E-bikeshare is back in Santa Monica, following the demise of Jump Bikes after their sale to Lime earlier this year.
The bikes will be docked at the existing Breeze bikeshare docks, after Santa Monica’s municipal bikeshare bites the dust this November, eventually expanding to 500 bikes.
Here’s what the company has to say.
The new ebikes allow riders to travel around Santa Monica and West Los Angeles with less effort. When the rider pedals, the ebikes use a small electric motor to boost the rider’s pedal power, making longer trips easier and more accessible. Users will be able to rent ebikes in the Lyft app for $1 to unlock and $0.34 per minute – just scan the QR code and go. Riders can lock the bikes to any one of 80 Breeze stations with the attached cable, or to any public bike rack within the service area for an extra $1. For more about pricing and service area, visit the Lyft website…
Lyft also offers a Community Pass for bikes and scooters in Santa Monica. The Lyft Community Pass is a reduced-fare membership program for qualifying residents of Santa Monica and LA. Membership costs $5/month and includes discounted ebike rides at $0.05/min. The Community Pass program is available to residents ages 18 and older who qualify for the Big Blue Bus Low Income Fare is Easy (LIFE) program, Calfresh, Medicaid, SNAP, or the SCE Energy Savings Assistance Program and to qualifying Santa Monica Community College students.
Correction: I originally wrote that Jump had been acquired by Lyft, but they were actually purchased by Lime. My apologies for the error.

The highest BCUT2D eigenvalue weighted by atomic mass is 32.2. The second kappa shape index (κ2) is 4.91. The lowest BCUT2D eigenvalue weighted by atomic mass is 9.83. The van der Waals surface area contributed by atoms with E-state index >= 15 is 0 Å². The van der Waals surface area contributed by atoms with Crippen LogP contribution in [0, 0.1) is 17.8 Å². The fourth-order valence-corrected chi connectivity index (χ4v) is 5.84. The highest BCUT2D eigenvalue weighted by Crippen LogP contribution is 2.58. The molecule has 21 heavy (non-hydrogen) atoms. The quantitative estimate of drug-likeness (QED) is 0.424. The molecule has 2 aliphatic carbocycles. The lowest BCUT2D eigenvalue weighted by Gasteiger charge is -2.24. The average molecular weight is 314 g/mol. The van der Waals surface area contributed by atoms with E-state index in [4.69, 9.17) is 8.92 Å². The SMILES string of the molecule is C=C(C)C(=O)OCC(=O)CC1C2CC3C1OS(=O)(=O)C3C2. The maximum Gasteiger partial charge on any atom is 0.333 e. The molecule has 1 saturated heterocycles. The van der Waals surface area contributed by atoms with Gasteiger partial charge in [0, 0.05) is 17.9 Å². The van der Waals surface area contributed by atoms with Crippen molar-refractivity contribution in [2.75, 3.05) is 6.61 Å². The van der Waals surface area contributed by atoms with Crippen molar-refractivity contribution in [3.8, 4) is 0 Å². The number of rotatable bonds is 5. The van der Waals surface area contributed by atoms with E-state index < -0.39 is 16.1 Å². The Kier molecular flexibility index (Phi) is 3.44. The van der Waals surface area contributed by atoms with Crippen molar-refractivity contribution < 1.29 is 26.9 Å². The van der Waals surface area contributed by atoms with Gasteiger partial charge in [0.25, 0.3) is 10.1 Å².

Speaking of Santa Monica, David Drexler confirms that the 5 mph speed limit signs have been removed from the newly widened beachfront Marvin Braude bike path through the city.
As we noted last week, the signs with the ridiculously low speed limit were installed temporarily as part of a construction project.
It looks like they’ve finally gotten around to patching that gaping hole in the Arroyo Seco Bike Path, which should be open again soon.
The lengthy delay in getting it fixed could stem from the mishmash of public agencies involved in the repair work, including, but possibly not limited to,
- Bureau of Engineering
- Board of Public Works
- LA County
- Regional Water Quality Control Board
- StreetsLA (nee Bureau of Street Services)
Maybe someone should form a single umbrella agency to manage the city and county river channel bikeways so it doesn’t take the local equivalent of a UN Security Council negotiation every time something goes wrong.
I’m told credit goes to LA Bicycle Advisory Committee member John Laue for getting this done.
Thanks to Kent Strumpell for the heads up.
Researchers at San Jose State University want your input on a survey exploring the relationship between mandatory helmet use regulations and adult cyclists’ behavior in California.
Scroll all the way down to agree to participate.
Thanks to Robert Leone for the link.
You may remember Christopher Kidd from his days running the LADOT Bike Blog, which is about the last time the agency communicated effectively to the general public.
Since then, he’s been building a successful career as a Complete Streets planner in the Bay Area.
Which should make this an interesting talk.
Centering equity in transportation planning is long overdue, but methods and tools are rapidly developing to meet the challenge. Join me, @remix and @TransForm_Alert this Wednesday to hear about & discuss our workhttps://t.co/8KlzdOewqv
— Christopher Kidd (@BikeBlogChris) September 28, 2020
Bike the Vote LA’s Michael MacDonald has written his own progressive guide to the 2020 election in LA County.
Governor Newsom has signed SB-288, which removes CEQA oversight of bike, pedestrian, light rail and bus rapid transit projects, eliminating a tool too often abused by opponents to halt environmentally friendly projects.
La Jolla Black Lives Matter supporters say they’re going to keep drawing chalk signs on the bike path supporting the movement, no matter how many times the city washes them off.